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According to the Associated Press, New Orleans guard Chris Paul is back at practice, but has not yet been cleared to play. Paul suffered a mild concussion last Sunday, and is scheduled to undergo a neurological exam on Friday.
Paul’s injury puts the Hornets in a tight spot. The dangers of playing with concussions are well-known now, and Paul is obviously extremely important to the Hornets’ long-term plan. On the other hand, the Hornets are currently in a brutal race for playoff positioning. Only a few games separate the Hornets, Nuggets, Blazers, and Grizzlies, so every game counts for New Orleans at this point in the season.
The Hornets were competitive against the Bulls and managed to pull off a miraculous comeback win against the Mavericks without Paul, but it would be foolish to assume that they can play at a high level without him for long. Paul has had an up-and-down season, but he is still one of the best point guards in the game and the Hornets’ franchise player.
It’s a good thing that the NBA appeares to be taking concussions very seriously, because head trauma has become a prevalent theme in recent weeks. The latest victim: New Jersey Nets rookie Damion James, who suffered a serious, Grade 1 concussion that will keep him sidelined for a few games. From Conor Orr of the Star-Ledger:
During today’s shootaround, Avery Johnson offered a little insight into the concussion suffered by Damion James. Unlike the one Anthony Morrow suffered Friday — which was only a mild concussion that had no lingering symptoms — James’ concussion sustained Saturday is far more serious.
“He still has headaches, he still has a concussion,” Johnson said. “It’s not concussion-like symptoms, he has a Grade 1 concussion.”
As has been made abundantly clear through a number of related NBA injuries and the innumerable concussions suffered in the NFL, this is nothing to mess around with. The Nets are wisely approaching James’ concussion with the appropriate gravity, but even more important than this specific instance is the acknowledgment that there could be some negative systemic factors at work. Good on the league for addressing an issue that’s sadly common.
Doug Collins is going to miss the final Philadelphia 76ers preseason game tonight.
Not because watching Evan Turner shoot is hard to bear — although at 31.8 percent shooting for the preseason it’s not helping — but because he is still recovering from symptoms of a concussion that forced him to miss Philly’s preseason loss to the Cavaliers last night as well.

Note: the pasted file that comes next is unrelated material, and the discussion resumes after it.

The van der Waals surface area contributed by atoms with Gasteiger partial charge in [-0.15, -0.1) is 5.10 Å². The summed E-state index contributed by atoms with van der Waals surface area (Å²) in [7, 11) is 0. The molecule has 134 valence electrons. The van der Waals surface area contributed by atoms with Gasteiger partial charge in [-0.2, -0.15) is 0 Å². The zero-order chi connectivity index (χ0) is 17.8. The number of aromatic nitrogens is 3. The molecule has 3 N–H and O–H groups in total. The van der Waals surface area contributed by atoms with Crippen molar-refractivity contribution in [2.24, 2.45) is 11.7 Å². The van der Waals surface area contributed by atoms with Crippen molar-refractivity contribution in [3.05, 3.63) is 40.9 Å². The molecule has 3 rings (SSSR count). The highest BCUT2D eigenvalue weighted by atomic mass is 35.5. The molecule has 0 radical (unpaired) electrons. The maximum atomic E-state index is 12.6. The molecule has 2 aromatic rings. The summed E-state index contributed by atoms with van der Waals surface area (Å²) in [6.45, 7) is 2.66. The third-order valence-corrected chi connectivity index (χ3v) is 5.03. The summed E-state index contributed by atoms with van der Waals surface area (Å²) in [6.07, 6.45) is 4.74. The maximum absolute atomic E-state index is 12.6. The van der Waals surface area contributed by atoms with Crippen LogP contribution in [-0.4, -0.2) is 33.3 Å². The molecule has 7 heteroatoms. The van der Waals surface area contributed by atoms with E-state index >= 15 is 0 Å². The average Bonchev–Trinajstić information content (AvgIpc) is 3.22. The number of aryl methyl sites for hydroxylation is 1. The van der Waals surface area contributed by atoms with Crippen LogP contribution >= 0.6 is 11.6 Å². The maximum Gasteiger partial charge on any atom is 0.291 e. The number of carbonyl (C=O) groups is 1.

The good news is he will return to the practice floor on Friday to help the Sixers prepare for their season opener against the Heat next Wednesday, according to the Philadelphia Daily News.
Collins suffered the concussion with a slip and fall in a coffee shop back on Memorial Day weekend. After a relapse of symptoms this week, Collins was taken to a neurologist in the Philadelphia area for more tests.
Good to hear Collins will be back to watch Turner matched up on Dwyane Wade next Wednesday. That will be fun.
Plenty of talk about concussions in sports these days, particularly in Philadelphia. Although not really so much in the NBA. And not with coaches.
But we have our first in that department now — Philadelphia’s Doug Collins will not coach tonight’s Sixers preseason game as he stays home to rest concussion symptoms, a recurrence of an injury suffered back on Memorial Day (back in May). John Schuhmann of NBA.com had this up on twitter, it was quickly confirmed by many others.
Michael Curry will coach the team against the Cleveland Cavaliers. The Sixers have a Wednesday night game against the Knicks, it is unclear if Collins will coach in that game.
We could make the “DeSean Jackson got hit so hard Doug Collins got a concussion” joke here, but we’re above that. (Okay, we’re not, obviously.) But concussions are serious, and the fact that Collins is having symptoms nearly six months after the fact testifies to that.